Classes are fine as long as you don't have to maintain 500 of them. Medium and large Webflow builds are difficult to maintain due to the global nature of classes and the inability to scope them. Design Tokens eliminate the need to worry about naming conflicts. They can be renamed at any time without breaking external dependencies and can be synced with Figma Design Tokens and shared with other platforms.

  2. Custom Code Components.

    I really want the ability to use code components. Sometimes writing code is unavoidable for custom logic, and sometimes using a framework like Tailwind or Material UI is the only good way to build the UI you want. For this, an entirely different architecture is required.

  3. No handover.

    As a designer, you want to build parts or all of the product visually. Giving a designer the ability to control the appearance solves the same problem for product teams as it does for marketing teams—the ability to directly manipulate the design without handover.

  4. Using external data sources.

    I really want to be able to connect to any data source, such as a CMS like WordPress, an e-commerce shop like Shopify, or a database like Supabase or Airtable. For this, once again, we need an entirely different architecture.

  5. Real-time collaboration.

    Last but not least, Figma’s UX with actual real-time collaboration is incredible. I enjoy it so much that I want the same experience for all Webstudio users.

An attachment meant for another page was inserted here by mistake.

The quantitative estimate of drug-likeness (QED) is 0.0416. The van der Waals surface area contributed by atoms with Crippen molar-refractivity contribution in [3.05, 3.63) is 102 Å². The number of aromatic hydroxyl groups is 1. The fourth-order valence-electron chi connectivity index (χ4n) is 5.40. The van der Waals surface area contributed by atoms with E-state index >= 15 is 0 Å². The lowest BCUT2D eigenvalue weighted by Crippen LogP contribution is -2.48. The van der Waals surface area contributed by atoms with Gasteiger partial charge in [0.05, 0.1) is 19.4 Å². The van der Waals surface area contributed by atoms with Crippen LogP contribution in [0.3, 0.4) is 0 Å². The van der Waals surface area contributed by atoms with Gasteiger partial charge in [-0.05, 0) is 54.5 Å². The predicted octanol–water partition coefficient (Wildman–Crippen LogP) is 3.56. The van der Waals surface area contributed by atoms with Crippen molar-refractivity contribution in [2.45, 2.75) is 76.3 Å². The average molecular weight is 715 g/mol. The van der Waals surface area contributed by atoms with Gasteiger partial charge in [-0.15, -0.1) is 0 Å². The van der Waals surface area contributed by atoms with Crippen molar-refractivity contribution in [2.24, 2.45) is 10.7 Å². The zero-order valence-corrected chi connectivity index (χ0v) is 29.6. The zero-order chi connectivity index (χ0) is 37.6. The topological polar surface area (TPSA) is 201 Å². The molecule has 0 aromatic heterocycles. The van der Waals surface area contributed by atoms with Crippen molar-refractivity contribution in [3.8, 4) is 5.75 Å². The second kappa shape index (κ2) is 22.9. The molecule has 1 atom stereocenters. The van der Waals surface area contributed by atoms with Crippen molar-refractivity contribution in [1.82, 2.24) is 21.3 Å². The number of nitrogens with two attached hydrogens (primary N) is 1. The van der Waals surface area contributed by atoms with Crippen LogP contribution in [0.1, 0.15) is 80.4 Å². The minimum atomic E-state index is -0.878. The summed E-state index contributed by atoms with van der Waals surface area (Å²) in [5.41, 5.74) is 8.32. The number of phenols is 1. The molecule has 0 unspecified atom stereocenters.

All in all, these goals are so difficult to achieve that they certainly require building a new product. This cannot be easily accomplished within Webflow any time soon, maybe never. However, my experience tells me that we can build all of this with a small team in under 2 years.

Pricing that works for everyone

We are building Webstudio to not only provide capabilities, but also to become a better community and a better place for learning, experimenting, and building hobby projects for free.

Moreover, the pricing structure is designed to enable free learning and experimentation, while only professional use cases would incur a fee to ensure the long-term sustainability of Webstudio. The pricing structure is also straightforward. You will like it!

The true value of Open Source

I am a strong believer in Open Source. I believe that to truly democratize anything, the solution has to be open: open for extension, open for contribution, and open for building on top of it.

Even more, the reason to build on Open Source is the community. I believe that the full vision can only be realized with the help of the entire community of designers and developers collaborating together. We can build an open marketplace for free and paid components and integrations in the future.

We plan to release the beta version of Webstudio within the next couple of months. This year, we will introduce the ability to connect to external data sources, build animations, enable real-time collaboration, and much more. Our team has built everything from the ground up to make this vision a reality.

Webstudio Beta offers a user experience that should be familiar to Webflow users, better maintainability, powerful collaboration that you've come to expect from Figma, and ludicrous performance.